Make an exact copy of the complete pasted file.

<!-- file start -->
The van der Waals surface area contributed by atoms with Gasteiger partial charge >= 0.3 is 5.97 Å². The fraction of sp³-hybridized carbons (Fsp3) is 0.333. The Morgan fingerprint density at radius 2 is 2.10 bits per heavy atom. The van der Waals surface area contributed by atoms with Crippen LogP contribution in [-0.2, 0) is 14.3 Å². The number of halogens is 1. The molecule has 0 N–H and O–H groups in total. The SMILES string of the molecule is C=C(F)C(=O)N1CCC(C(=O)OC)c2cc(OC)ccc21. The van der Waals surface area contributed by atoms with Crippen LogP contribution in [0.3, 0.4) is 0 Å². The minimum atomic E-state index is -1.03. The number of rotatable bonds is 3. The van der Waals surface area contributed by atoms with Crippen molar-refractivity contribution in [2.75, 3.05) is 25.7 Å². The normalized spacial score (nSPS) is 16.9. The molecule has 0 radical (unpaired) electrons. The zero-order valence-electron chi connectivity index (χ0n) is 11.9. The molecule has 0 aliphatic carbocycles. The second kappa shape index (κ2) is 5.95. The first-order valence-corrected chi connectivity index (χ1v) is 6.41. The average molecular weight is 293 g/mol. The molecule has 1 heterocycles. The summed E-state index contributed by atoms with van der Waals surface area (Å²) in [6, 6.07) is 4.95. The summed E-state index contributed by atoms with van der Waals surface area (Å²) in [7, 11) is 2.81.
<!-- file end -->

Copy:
The van der Waals surface area contributed by atoms with Gasteiger partial charge >= 0.3 is 5.97 Å². The fraction of sp³-hybridized carbons (Fsp3) is 0.333. The Morgan fingerprint density at radius 2 is 2.10 bits per heavy atom. The van der Waals surface area contributed by atoms with Crippen LogP contribution in [-0.2, 0) is 14.3 Å². The number of halogens is 1. The molecule has 0 N–H and O–H groups in total. The SMILES string of the molecule is C=C(F)C(=O)N1CCC(C(=O)OC)c2cc(OC)ccc21. The van der Waals surface area contributed by atoms with Crippen LogP contribution in [0.3, 0.4) is 0 Å². The minimum atomic E-state index is -1.03. The number of rotatable bonds is 3. The van der Waals surface area contributed by atoms with Crippen molar-refractivity contribution in [2.75, 3.05) is 25.7 Å². The normalized spacial score (nSPS) is 16.9. The molecule has 0 radical (unpaired) electrons. The zero-order valence-electron chi connectivity index (χ0n) is 11.9. The molecule has 0 aliphatic carbocycles. The second kappa shape index (κ2) is 5.95. The first-order valence-corrected chi connectivity index (χ1v) is 6.41. The average molecular weight is 293 g/mol. The molecule has 1 heterocycles. The summed E-state index contributed by atoms with van der Waals surface area (Å²) in [6, 6.07) is 4.95. The summed E-state index contributed by atoms with van der Waals surface area (Å²) in [7, 11) is 2.81.